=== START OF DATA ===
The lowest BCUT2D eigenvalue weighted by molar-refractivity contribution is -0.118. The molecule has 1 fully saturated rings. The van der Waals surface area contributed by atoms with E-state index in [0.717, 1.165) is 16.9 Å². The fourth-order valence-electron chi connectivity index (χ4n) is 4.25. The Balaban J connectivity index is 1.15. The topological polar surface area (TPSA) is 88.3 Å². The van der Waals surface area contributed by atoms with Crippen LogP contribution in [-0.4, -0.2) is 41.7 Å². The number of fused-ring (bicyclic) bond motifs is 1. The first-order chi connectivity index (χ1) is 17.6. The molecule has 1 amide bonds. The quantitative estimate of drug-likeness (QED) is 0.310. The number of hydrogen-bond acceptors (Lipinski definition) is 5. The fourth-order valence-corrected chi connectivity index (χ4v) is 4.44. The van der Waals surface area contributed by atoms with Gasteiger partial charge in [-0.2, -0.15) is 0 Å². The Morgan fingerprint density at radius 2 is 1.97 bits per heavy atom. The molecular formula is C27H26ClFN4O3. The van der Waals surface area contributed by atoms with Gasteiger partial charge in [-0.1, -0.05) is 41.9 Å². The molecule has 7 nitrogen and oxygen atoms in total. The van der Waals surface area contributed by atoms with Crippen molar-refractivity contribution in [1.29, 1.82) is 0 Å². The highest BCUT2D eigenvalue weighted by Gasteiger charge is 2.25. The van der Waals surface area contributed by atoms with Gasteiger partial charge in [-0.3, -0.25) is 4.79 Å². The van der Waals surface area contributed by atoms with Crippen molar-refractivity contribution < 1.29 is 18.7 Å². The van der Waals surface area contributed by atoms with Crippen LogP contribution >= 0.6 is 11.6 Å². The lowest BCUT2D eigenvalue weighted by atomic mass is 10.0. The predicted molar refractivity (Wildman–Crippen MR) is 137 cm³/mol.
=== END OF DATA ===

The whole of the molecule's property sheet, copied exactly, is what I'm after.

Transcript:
The lowest BCUT2D eigenvalue weighted by molar-refractivity contribution is -0.118. The molecule has 1 fully saturated rings. The van der Waals surface area contributed by atoms with E-state index in [0.717, 1.165) is 16.9 Å². The fourth-order valence-electron chi connectivity index (χ4n) is 4.25. The Balaban J connectivity index is 1.15. The topological polar surface area (TPSA) is 88.3 Å². The van der Waals surface area contributed by atoms with Crippen LogP contribution in [-0.4, -0.2) is 41.7 Å². The number of fused-ring (bicyclic) bond motifs is 1. The first-order chi connectivity index (χ1) is 17.6. The molecule has 1 amide bonds. The quantitative estimate of drug-likeness (QED) is 0.310. The number of hydrogen-bond acceptors (Lipinski definition) is 5. The fourth-order valence-corrected chi connectivity index (χ4v) is 4.44. The van der Waals surface area contributed by atoms with Gasteiger partial charge in [-0.2, -0.15) is 0 Å². The Morgan fingerprint density at radius 2 is 1.97 bits per heavy atom. The molecular formula is C27H26ClFN4O3. The van der Waals surface area contributed by atoms with Gasteiger partial charge in [-0.1, -0.05) is 41.9 Å². The molecule has 7 nitrogen and oxygen atoms in total. The van der Waals surface area contributed by atoms with Crippen molar-refractivity contribution in [1.29, 1.82) is 0 Å². The highest BCUT2D eigenvalue weighted by Gasteiger charge is 2.25. The van der Waals surface area contributed by atoms with Gasteiger partial charge in [-0.3, -0.25) is 4.79 Å². The van der Waals surface area contributed by atoms with Crippen molar-refractivity contribution < 1.29 is 18.7 Å². The van der Waals surface area contributed by atoms with Crippen LogP contribution >= 0.6 is 11.6 Å². The lowest BCUT2D eigenvalue weighted by atomic mass is 10.0. The predicted molar refractivity (Wildman–Crippen MR) is 137 cm³/mol.